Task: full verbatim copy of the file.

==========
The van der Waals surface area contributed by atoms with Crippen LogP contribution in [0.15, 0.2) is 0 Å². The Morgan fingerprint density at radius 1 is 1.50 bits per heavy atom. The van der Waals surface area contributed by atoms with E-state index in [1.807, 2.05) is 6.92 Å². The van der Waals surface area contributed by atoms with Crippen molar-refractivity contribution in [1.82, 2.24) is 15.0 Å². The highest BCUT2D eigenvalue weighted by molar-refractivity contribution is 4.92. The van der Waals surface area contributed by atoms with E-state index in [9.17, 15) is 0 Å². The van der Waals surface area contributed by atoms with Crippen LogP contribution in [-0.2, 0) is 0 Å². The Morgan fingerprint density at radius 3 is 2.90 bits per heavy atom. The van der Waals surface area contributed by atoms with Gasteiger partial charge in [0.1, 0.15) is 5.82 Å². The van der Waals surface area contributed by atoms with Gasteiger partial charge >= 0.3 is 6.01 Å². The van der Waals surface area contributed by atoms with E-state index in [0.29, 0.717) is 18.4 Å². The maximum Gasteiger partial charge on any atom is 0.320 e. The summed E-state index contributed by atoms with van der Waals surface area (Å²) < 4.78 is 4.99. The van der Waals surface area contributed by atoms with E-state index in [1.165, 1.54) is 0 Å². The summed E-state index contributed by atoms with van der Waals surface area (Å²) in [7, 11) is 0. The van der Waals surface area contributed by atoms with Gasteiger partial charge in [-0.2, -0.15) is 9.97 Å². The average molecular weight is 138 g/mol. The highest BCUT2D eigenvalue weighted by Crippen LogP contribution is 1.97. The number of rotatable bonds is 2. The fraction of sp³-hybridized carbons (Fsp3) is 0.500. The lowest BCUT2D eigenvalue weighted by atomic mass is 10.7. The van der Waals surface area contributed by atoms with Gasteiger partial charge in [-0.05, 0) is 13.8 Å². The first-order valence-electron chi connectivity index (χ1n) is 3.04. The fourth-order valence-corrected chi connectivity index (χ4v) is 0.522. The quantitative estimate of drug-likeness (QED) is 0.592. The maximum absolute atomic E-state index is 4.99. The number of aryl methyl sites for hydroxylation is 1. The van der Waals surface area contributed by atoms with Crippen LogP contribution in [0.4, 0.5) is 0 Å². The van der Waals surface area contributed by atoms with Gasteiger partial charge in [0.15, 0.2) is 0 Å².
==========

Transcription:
The van der Waals surface area contributed by atoms with Crippen LogP contribution in [0.15, 0.2) is 0 Å². The Morgan fingerprint density at radius 1 is 1.50 bits per heavy atom. The van der Waals surface area contributed by atoms with E-state index in [1.807, 2.05) is 6.92 Å². The van der Waals surface area contributed by atoms with Crippen molar-refractivity contribution in [1.82, 2.24) is 15.0 Å². The highest BCUT2D eigenvalue weighted by molar-refractivity contribution is 4.92. The van der Waals surface area contributed by atoms with E-state index in [9.17, 15) is 0 Å². The van der Waals surface area contributed by atoms with Crippen LogP contribution in [-0.2, 0) is 0 Å². The Morgan fingerprint density at radius 3 is 2.90 bits per heavy atom. The van der Waals surface area contributed by atoms with Gasteiger partial charge in [0.1, 0.15) is 5.82 Å². The van der Waals surface area contributed by atoms with Gasteiger partial charge >= 0.3 is 6.01 Å². The van der Waals surface area contributed by atoms with E-state index in [0.29, 0.717) is 18.4 Å². The maximum Gasteiger partial charge on any atom is 0.320 e. The summed E-state index contributed by atoms with van der Waals surface area (Å²) < 4.78 is 4.99. The van der Waals surface area contributed by atoms with E-state index in [1.165, 1.54) is 0 Å². The summed E-state index contributed by atoms with van der Waals surface area (Å²) in [7, 11) is 0. The van der Waals surface area contributed by atoms with Gasteiger partial charge in [-0.2, -0.15) is 9.97 Å². The average molecular weight is 138 g/mol. The highest BCUT2D eigenvalue weighted by Crippen LogP contribution is 1.97. The number of rotatable bonds is 2. The fraction of sp³-hybridized carbons (Fsp3) is 0.500. The lowest BCUT2D eigenvalue weighted by atomic mass is 10.7. The van der Waals surface area contributed by atoms with Gasteiger partial charge in [-0.05, 0) is 13.8 Å². The first-order valence-electron chi connectivity index (χ1n) is 3.04. The fourth-order valence-corrected chi connectivity index (χ4v) is 0.522. The quantitative estimate of drug-likeness (QED) is 0.592. The maximum absolute atomic E-state index is 4.99. The number of aryl methyl sites for hydroxylation is 1. The van der Waals surface area contributed by atoms with Crippen LogP contribution in [0.4, 0.5) is 0 Å². The van der Waals surface area contributed by atoms with Gasteiger partial charge in [0.15, 0.2) is 0 Å².